I can say with 100% confidence that working at VMware has been 10 times less stressful than working at the agency. If I need another 2 weeks to wrap up a project, just say the word, done. If I want to go for a run in the middle of my workday, done. If I log onto work at 7AM, I can start wrapping up work at 4PM. It’s extremely refreshing to have my evenings and weekends back and free from work. Maybe once a month I’ll work a bit later into the evening to prep for a presentation, but definitely a huge difference from ZURB.

Salary & benefits

We’re not supposed to talk about this…right…? How do we learn if no one talks about it? Not just salary but also benefits, 401K matching, days off (where you still get paid while you don’t have to work), and free stock! These things are huge and you should definitely be thinking about them.

Here's what I've been told:

  • You could make $10,000 more (in salary) if you know a little code (I don’t know if this is true, just something I was told once. And it makes sense because in general engineers typically make more money than designers).
  • You make more money if you do in-house work (compared to agency) Again, I don’t know if this is 100% true, it all depends on the company and of course the level of designer you are. But from what I’ve heard/read, companies have more money to spend on in-house resources. Agency receives its revenue from clients and clients have a strict budget—making all the employees' salaries a little bit tighter.
  • You make more money if you are a Product Designer (compared to a UX/UI designer). Because product design involves UX/UI design AND business strategies/business discussions and understanding and improving the entire product experience.
  • You make more money if you do work for an Enterprise product (compared to a consumer product). This is because Enterprise is B2B, and companies have a lot of money to spend on tools and are buying in bulk for their thousands of employees compared to the everyday consumer with little money buying just one app.
  • Again, maybe this is not true, and of course depends on the company, industry, and job level—this is just from my experience, things I’ve read, and what I’ve learned talking to other designers.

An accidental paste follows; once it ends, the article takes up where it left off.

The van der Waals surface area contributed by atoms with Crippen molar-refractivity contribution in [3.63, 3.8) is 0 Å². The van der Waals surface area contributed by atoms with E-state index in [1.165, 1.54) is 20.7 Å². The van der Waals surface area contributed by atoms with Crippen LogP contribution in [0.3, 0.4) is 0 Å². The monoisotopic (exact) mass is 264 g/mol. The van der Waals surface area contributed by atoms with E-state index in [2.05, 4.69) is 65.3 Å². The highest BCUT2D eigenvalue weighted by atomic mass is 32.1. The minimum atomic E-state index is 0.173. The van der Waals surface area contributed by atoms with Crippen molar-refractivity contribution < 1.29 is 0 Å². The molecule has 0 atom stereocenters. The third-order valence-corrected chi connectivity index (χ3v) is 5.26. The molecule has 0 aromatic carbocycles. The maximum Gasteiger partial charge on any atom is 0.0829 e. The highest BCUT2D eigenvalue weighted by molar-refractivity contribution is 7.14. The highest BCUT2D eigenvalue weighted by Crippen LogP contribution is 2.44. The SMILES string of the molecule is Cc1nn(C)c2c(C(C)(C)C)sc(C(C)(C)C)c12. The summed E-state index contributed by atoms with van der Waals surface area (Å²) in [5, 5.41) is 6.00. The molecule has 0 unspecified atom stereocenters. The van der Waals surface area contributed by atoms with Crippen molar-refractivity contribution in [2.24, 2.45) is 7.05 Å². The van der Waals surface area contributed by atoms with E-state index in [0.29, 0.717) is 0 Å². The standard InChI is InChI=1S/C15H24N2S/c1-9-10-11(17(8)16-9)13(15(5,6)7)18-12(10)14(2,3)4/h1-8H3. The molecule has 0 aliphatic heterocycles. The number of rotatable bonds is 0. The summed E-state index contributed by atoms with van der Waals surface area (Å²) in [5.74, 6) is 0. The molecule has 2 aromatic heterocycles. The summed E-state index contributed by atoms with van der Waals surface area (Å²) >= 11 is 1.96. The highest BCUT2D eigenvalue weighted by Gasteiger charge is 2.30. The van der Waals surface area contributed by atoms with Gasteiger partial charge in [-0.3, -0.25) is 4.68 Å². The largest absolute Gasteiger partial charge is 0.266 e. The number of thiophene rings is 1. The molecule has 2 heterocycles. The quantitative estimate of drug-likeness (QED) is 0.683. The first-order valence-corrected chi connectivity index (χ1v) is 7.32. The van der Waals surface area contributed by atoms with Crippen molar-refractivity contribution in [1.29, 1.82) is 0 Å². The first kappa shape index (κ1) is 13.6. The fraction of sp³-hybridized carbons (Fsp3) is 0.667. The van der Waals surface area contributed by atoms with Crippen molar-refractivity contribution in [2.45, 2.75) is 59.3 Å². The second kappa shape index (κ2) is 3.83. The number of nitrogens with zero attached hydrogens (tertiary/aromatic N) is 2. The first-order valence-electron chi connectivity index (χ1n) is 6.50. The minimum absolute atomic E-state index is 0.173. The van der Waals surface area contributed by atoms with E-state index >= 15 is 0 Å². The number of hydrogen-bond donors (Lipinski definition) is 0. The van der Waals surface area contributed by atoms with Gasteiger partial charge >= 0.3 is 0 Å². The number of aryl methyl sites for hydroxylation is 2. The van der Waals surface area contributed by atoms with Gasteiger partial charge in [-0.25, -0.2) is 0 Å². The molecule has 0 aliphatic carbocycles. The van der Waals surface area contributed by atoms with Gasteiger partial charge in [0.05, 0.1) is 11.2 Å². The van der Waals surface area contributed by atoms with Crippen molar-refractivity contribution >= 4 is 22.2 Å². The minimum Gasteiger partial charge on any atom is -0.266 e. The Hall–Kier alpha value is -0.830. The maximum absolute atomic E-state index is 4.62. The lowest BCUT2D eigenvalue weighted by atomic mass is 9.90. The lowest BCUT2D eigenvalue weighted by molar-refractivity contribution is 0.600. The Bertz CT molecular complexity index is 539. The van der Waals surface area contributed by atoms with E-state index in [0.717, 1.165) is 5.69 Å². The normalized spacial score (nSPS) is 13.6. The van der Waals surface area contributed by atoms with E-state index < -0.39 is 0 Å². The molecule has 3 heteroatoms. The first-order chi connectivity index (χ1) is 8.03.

Product design is not for everyone, and that’s ok. And life is not all about money. Be happy in what you do. I think part of being happy is having to not stress too much about paying bills, not stressing too much about work, and having time and money to travel, to visit friends and family, and to spend on life experiences.

    It’s not all about salary—amazing benefits can compensate for salary. VMware has unlimited vacation days and gives us 1 random Friday off per quarter! This is huge! 4 random days off during the whole year, plus additional holidays off that I didn’t get off at ZURB (such as Presidents Day, Veteran’s day). With ZURB I remember planning out all of my precious vacation days that I had left for the year and figuring out how I could do all things I wanted to do.

    Every summer at ZURB, we would have a boat trip day, we would stop work at 11AM, drive to Santa Cruz, and board a yacht for a day of drinking and then later go back to our CEO’s beach house where he would grill for us, and we’d continue drinking and playing games. Or a random Wednesday we would all stop work at 2PM and go to the movies together or go for a hike and burgers. Things like this—taking a break from work, having your company treat you to a good time, bonding with the team, making memories—were priceless.


    This one is hard to compare because I’ve only been working remotely with VMware and have only met my co-workers in-person like once or twice. Yes, I have a zoom call once a week with over 300 people, so at times I do feel like a small fish in the sea. But the direct team that I work daily with includes about 10-15 people. I’ve gotten to know some of them pretty well, but I’m sure it will be easier when we are all back in the office together.

    ZURB’s culture was amazing, everyone I worked with was extremely driven, we all got along great, and because it was such a small team—they really did become my family, people that looked out for me and genuinely cared about me. We all knew about each other’s personal lives, had each other on Snapchat, and hung out with each other after work and on the weekends. It was a super fun place to work, music constantly playing over the speakers, and everyone cracking jokes all the time. I just remember laughing so much, like crying laughing, and feeling like a valuable member of the team.



    I wanted to write this to help those who are currently deciding what route of design to go down. I hope this enlightens you and please understand that this is just my experience.

    I seriously loved ZURB and agency life—yes there were moments of exhaustion, late nights, frustration, and painful design cycles to push through—that may just come with every job. I sincerely do miss working at ZURB and all the amazing people I got to learn from.

    I’m becoming more and more accepting and excited about the work that I’m doing at VMware. Reflecting back on the pros and cons of each I’m becoming more and more of a fan of enterprise design. Mainly because I love chatting with engineers as they build out my designs and it’s super exciting seeing my work live in code and then used by hundreds of thousands of users across the world.

    If you have feedback or questions on this article or my experiences, please email me at Thanks!

    To learn more about the post-grad design world—listen to my design podcast, Mile a Minute (co-hosted with Anna Oakes, Digital Designer at Lessonly)!